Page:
There are few bird songs as haunting and distinctive as the melancholy call of the common loon. Their song evokes an ethereal wildness unrivaled by any other waterfowl.
On May 10, VINS Wildlife Services received a call from a Brandon, VT resident who found a common loon in his front lawn. Loons' legs are built for propelling themselves through and under water, and are unique in that they allow the bird to take off into flight from water. However, this special design prevents loons from being able to take flight from land -- they must be in water to take off.
This particular loon is believed to have been blown off course while in flight during a windy storm in Vermont. The loon became "grounded," meaning he landed on the ground and not on water, and therefore found himself unable to take off.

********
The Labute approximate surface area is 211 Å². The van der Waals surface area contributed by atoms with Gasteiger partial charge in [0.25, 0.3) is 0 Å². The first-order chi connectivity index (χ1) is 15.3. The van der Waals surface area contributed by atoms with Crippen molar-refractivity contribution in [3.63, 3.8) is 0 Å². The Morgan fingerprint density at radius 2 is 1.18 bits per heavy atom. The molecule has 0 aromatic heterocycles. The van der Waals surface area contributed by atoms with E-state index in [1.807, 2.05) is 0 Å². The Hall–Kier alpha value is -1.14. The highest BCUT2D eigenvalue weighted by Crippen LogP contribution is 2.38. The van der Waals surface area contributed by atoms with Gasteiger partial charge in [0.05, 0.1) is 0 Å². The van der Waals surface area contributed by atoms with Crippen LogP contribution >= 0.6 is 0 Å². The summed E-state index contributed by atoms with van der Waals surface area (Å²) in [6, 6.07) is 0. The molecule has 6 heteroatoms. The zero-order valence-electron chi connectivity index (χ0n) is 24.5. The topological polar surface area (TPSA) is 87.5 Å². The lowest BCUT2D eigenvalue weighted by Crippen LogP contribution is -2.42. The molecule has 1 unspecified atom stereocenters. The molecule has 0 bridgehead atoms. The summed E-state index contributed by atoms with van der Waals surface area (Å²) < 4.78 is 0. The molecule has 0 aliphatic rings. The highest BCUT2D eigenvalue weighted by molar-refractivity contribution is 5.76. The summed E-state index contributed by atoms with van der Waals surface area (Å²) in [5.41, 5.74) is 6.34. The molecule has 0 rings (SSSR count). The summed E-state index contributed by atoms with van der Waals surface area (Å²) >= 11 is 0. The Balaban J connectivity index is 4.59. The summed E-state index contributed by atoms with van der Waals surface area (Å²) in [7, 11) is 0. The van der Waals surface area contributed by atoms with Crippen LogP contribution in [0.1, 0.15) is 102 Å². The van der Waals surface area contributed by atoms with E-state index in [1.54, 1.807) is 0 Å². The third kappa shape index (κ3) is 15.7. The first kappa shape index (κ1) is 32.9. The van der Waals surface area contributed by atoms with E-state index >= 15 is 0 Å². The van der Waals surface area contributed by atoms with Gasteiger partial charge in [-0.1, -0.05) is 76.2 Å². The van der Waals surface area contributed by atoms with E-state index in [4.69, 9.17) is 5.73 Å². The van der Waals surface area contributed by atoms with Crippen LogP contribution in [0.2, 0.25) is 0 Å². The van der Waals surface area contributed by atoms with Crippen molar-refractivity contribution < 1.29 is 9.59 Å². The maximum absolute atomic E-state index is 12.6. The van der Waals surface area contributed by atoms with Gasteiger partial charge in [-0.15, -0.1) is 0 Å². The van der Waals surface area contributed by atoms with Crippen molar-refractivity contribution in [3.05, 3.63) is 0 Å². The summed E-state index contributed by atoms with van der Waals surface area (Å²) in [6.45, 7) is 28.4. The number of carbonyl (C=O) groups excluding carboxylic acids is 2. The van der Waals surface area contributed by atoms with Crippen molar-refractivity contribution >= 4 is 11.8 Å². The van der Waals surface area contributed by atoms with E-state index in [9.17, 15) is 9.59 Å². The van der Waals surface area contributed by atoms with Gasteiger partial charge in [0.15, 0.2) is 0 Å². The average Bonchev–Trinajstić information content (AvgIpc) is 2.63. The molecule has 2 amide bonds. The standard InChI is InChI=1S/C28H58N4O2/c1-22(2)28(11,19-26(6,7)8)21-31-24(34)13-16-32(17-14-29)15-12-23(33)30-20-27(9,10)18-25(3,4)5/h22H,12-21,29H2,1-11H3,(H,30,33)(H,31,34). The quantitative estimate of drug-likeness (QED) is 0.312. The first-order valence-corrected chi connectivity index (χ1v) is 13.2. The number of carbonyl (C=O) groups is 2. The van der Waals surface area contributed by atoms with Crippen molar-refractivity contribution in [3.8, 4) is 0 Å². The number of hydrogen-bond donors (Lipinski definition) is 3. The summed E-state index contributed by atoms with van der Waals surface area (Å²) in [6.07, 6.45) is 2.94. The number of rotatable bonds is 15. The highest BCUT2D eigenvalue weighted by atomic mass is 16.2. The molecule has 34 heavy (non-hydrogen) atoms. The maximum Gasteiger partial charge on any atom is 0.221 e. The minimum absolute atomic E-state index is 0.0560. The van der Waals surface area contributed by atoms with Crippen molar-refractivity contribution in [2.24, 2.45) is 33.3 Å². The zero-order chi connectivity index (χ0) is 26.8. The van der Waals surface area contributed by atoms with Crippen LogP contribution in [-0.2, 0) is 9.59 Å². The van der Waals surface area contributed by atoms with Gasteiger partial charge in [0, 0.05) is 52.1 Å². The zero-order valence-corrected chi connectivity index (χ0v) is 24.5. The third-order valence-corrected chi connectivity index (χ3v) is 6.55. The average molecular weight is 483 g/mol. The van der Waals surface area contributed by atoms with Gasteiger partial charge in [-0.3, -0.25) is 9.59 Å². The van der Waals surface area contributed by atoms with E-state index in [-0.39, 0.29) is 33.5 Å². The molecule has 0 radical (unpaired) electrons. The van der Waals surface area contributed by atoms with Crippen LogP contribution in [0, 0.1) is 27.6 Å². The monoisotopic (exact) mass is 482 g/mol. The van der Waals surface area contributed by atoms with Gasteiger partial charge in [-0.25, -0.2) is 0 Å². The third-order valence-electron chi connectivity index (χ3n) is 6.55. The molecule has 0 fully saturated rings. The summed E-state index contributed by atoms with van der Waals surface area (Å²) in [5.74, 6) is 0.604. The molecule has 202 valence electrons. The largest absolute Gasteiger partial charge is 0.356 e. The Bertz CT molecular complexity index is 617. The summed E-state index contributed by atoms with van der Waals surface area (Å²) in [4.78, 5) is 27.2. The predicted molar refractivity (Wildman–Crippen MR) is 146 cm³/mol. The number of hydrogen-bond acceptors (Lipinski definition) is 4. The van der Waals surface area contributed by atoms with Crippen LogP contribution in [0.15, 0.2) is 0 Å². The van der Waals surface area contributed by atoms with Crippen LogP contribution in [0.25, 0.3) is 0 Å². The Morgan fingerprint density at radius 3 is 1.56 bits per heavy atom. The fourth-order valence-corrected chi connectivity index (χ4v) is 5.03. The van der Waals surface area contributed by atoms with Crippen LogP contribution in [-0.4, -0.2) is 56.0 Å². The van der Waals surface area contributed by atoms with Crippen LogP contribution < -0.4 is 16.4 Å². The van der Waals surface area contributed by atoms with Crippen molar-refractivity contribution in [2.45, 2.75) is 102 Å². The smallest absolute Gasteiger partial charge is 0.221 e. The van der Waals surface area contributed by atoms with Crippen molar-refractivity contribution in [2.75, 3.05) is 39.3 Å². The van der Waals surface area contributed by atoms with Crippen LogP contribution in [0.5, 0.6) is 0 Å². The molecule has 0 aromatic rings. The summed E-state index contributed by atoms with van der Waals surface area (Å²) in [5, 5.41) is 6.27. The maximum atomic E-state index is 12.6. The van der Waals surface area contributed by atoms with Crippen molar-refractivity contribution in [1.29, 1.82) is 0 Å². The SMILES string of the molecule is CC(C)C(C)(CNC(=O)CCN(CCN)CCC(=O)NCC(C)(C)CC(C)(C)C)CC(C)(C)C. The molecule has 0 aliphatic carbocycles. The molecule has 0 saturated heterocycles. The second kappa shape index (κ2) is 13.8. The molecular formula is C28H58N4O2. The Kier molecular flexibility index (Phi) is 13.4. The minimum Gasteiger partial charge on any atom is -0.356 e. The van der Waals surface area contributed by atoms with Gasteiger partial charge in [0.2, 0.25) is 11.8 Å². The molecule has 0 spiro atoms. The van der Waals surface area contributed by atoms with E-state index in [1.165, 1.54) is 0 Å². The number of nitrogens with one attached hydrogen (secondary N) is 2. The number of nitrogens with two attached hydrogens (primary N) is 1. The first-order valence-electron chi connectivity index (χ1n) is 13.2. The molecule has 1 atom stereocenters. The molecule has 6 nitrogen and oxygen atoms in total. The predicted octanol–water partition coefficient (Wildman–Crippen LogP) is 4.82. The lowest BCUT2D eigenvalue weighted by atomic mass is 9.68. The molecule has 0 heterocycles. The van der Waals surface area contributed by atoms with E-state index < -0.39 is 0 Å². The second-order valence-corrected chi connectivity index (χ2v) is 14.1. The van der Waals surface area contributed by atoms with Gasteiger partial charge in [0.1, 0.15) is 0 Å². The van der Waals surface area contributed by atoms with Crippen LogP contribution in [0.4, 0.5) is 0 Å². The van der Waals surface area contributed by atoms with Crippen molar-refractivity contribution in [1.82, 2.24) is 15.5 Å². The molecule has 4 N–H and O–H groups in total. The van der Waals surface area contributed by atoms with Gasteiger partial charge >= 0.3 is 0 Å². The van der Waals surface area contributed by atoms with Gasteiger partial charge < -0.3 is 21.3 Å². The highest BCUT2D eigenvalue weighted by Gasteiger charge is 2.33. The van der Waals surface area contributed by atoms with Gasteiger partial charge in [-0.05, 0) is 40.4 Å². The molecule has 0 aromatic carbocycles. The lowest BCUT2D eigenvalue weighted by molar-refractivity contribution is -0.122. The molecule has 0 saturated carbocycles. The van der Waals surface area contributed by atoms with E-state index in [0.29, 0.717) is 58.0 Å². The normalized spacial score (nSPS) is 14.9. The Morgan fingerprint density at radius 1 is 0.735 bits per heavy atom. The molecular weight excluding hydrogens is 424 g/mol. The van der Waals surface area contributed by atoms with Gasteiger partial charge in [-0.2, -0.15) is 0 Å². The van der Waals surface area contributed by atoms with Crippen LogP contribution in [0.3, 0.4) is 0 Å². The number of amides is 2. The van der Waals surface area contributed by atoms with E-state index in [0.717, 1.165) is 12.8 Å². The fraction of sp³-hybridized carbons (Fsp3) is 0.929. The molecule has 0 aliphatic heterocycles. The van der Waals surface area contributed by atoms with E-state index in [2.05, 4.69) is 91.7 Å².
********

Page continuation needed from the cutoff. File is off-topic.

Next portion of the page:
We took the loon in to check for any broken bones or internal injuries, but found that besides a few tattered feathers and slight dehydration, the loon was fine. After giving the loon a bit of time in a kiddie pool to recuperate and hydrate himself, we were able to release him later that same day. Click here to see a video of the loon's release, and hear the bird's amazing call.
If you should see a loon that has become grounded, call your local wildlife rehabilitator and seek advice. The loon may have been injured and might need medical attention. It is not uncommon for loons to crash-land into parking lots. Loons, who fly at night, may mistake a wet parking lot for a lake and try to land on it as if it were water. In such cases, the loons often scrape their chests against the pavement and need their wounds to be treated.
Brian Bowen. Top right, the loon in a kiddie pool during its recuperation at VINS Wildlife Services. Center left, the loon splashes into the Connecticut River. Bottom right, the loon flaps his wings before swimming away.